Improvement in women’s earnings relative to men’s has slowed in recent years. Women pay a significant “motherhood penalty” for time taken out of wage employment or for declining to work more than forty hours per week. Women are also overrepresented in the paid care sector of the economy (health, education, and social services), where even highly skilled work tends to be undervalued by the market.
These trends are not unique to the US, though they have been studied in more detail here. Divorce and non-marriage are less common in Asia, but increasingly common in Latin America. Motherhood penalties tend to be lower in the social democratic countries of Northwestern Europe. But occupational segregation by gender is a global phenomenon.
You have described children as a “public good.” Please explain this characterization and how it would change economic and social relations if it were fully acknowledged.
Children are public goods in three respects. The most concrete (and technical) respect is that most children grow up to pay taxes. Depending on the structure of public debt, and trends in labor market earnings, they are likely to pay more in taxes than is actually spent on them before they reach taxpaying age. The US Social Security system provides a specific example. It is called “pay-as-you-go” because payments by the current working age generation largely finance payments to retirees. Levels of Social Security benefits along with eligibility for Medicare (the US national health program for the elderly) are determined entirely by lifetime earnings and marital status. People who have devoted zero time or money to raising the next generation have a claim on the future tax payments of other people’s children.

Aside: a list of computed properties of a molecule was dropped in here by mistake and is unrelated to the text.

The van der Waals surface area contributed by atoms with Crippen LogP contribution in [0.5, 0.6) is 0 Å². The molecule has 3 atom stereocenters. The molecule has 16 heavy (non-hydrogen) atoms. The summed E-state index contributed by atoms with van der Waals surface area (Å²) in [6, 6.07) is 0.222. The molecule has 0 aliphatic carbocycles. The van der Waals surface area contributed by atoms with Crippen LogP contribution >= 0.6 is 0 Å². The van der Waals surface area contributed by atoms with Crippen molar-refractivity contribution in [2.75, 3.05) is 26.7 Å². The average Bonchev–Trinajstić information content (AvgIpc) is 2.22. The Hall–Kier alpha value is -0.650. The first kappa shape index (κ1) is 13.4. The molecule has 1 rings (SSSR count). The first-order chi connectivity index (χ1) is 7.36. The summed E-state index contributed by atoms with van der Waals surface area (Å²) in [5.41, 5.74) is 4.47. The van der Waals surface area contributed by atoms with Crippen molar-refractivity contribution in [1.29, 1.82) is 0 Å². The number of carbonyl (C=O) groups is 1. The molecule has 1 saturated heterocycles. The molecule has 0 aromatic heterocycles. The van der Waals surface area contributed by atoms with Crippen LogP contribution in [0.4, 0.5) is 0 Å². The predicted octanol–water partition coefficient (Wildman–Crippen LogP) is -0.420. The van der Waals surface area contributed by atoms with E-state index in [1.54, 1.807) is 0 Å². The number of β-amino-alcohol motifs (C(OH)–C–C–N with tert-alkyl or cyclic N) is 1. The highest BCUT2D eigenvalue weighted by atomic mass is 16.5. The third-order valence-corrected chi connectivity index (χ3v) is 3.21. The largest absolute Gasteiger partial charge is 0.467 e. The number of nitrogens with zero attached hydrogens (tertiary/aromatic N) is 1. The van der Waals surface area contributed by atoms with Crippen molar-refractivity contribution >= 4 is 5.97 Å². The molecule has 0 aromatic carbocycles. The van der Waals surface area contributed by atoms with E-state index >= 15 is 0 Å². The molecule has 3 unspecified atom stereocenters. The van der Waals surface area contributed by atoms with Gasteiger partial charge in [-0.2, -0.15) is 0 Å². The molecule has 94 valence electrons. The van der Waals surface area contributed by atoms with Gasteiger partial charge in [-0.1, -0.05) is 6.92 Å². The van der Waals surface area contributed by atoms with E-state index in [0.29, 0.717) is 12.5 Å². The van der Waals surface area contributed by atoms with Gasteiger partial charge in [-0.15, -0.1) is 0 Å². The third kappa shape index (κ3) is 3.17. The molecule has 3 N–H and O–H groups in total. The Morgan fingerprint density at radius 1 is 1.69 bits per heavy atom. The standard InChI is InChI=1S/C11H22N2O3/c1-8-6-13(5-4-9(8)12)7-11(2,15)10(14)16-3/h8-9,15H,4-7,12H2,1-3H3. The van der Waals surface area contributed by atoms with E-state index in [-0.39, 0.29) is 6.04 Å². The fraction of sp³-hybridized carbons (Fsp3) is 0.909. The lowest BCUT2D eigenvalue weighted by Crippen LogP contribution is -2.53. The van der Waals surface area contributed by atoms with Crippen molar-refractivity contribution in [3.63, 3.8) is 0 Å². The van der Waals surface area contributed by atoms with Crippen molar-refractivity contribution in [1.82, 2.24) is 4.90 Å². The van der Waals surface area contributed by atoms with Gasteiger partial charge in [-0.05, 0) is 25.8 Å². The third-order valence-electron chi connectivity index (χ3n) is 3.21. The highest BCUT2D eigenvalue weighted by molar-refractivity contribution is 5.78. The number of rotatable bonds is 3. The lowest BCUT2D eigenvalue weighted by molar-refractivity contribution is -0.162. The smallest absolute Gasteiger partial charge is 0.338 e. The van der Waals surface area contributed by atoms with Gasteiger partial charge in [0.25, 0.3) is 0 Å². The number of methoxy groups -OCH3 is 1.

Children are also public goods in the larger sense of representing a stock of human capital—a set of capabilities for future innovation, work, and care. If parents didn’t produce them at very low cost to others (parental expenditures far exceed social expenditures on children), employers would have to pay more for labor. This may not hold true in the future to the same degree if bullish projections of a robotic world materialize. But it has certainly been true in the past.
Finally, children are a more abstract form of public good: children are the future, and the future is a public good. If you love your species, you must love its children. If you hate your species, never mind.
None of these arguments imply that grown-ups (and the elderly) are not also public goods—they too offer both implicit and unpriced benefits that cannot be reduced to bilateral market exchange. And none of these arguments address the optimal rate of population growth. On a global level, however, we would do better to continue reducing fertility rates and improve the care provided to each child.